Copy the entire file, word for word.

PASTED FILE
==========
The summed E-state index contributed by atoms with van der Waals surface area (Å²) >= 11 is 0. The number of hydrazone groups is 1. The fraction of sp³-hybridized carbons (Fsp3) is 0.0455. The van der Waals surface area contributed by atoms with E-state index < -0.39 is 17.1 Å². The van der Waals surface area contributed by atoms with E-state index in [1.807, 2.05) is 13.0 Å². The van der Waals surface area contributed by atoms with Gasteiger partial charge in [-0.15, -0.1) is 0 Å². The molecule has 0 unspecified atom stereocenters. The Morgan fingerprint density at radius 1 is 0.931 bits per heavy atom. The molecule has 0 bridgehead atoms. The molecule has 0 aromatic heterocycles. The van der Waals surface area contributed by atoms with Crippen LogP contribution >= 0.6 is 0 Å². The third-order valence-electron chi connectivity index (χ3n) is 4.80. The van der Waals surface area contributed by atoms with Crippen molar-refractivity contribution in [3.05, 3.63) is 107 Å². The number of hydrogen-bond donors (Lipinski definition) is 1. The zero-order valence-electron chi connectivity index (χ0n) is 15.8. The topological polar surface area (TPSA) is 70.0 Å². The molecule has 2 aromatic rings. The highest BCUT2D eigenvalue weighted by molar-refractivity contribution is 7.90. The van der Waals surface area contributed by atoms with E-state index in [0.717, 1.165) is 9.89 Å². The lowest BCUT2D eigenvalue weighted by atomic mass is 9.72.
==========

The summed E-state index contributed by atoms with van der Waals surface area (Å²) >= 11 is 0. The number of hydrazone groups is 1. The fraction of sp³-hybridized carbons (Fsp3) is 0.0455. The van der Waals surface area contributed by atoms with E-state index < -0.39 is 17.1 Å². The van der Waals surface area contributed by atoms with E-state index in [1.807, 2.05) is 13.0 Å². The van der Waals surface area contributed by atoms with Gasteiger partial charge in [-0.15, -0.1) is 0 Å². The molecule has 0 unspecified atom stereocenters. The Morgan fingerprint density at radius 1 is 0.931 bits per heavy atom. The molecule has 0 bridgehead atoms. The molecule has 0 aromatic heterocycles. The van der Waals surface area contributed by atoms with Crippen LogP contribution >= 0.6 is 0 Å². The third-order valence-electron chi connectivity index (χ3n) is 4.80. The van der Waals surface area contributed by atoms with Crippen molar-refractivity contribution in [3.05, 3.63) is 107 Å². The number of hydrogen-bond donors (Lipinski definition) is 1. The zero-order valence-electron chi connectivity index (χ0n) is 15.8. The topological polar surface area (TPSA) is 70.0 Å². The molecule has 2 aromatic rings. The highest BCUT2D eigenvalue weighted by molar-refractivity contribution is 7.90. The van der Waals surface area contributed by atoms with E-state index in [0.717, 1.165) is 9.89 Å². The lowest BCUT2D eigenvalue weighted by atomic mass is 9.72.